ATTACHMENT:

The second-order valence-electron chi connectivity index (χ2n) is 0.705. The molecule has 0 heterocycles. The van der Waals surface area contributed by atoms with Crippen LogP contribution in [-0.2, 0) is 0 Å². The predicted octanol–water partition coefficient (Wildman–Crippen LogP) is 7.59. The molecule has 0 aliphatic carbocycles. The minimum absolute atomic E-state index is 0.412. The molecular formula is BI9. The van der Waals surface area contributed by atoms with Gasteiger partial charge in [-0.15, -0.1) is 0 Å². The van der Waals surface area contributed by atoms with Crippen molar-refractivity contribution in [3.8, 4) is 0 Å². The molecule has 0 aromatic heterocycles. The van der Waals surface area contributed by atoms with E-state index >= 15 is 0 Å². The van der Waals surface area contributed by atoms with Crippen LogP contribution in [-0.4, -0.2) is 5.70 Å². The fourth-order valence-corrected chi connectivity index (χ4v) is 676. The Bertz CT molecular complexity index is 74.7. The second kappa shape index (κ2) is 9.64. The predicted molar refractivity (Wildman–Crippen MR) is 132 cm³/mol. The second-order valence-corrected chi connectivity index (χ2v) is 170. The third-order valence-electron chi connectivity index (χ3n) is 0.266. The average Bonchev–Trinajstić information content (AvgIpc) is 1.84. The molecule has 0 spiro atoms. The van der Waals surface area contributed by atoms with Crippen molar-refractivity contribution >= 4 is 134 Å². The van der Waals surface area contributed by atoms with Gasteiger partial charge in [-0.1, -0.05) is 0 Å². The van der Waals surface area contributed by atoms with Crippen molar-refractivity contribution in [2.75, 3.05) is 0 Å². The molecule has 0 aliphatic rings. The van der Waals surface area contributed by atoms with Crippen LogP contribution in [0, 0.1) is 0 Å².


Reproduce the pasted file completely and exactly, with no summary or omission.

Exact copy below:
The second-order valence-electron chi connectivity index (χ2n) is 0.705. The molecule has 0 heterocycles. The van der Waals surface area contributed by atoms with Crippen LogP contribution in [-0.2, 0) is 0 Å². The predicted octanol–water partition coefficient (Wildman–Crippen LogP) is 7.59. The molecule has 0 aliphatic carbocycles. The minimum absolute atomic E-state index is 0.412. The molecular formula is BI9. The van der Waals surface area contributed by atoms with Gasteiger partial charge in [-0.15, -0.1) is 0 Å². The van der Waals surface area contributed by atoms with Crippen molar-refractivity contribution in [3.8, 4) is 0 Å². The molecule has 0 aromatic heterocycles. The van der Waals surface area contributed by atoms with E-state index >= 15 is 0 Å². The van der Waals surface area contributed by atoms with Crippen LogP contribution in [-0.4, -0.2) is 5.70 Å². The fourth-order valence-corrected chi connectivity index (χ4v) is 676. The Bertz CT molecular complexity index is 74.7. The second kappa shape index (κ2) is 9.64. The predicted molar refractivity (Wildman–Crippen MR) is 132 cm³/mol. The second-order valence-corrected chi connectivity index (χ2v) is 170. The third-order valence-electron chi connectivity index (χ3n) is 0.266. The average Bonchev–Trinajstić information content (AvgIpc) is 1.84. The molecule has 0 spiro atoms. The van der Waals surface area contributed by atoms with Crippen molar-refractivity contribution >= 4 is 134 Å². The van der Waals surface area contributed by atoms with Gasteiger partial charge in [-0.1, -0.05) is 0 Å². The van der Waals surface area contributed by atoms with Crippen molar-refractivity contribution in [2.75, 3.05) is 0 Å². The molecule has 0 aliphatic rings. The van der Waals surface area contributed by atoms with Crippen LogP contribution in [0, 0.1) is 0 Å².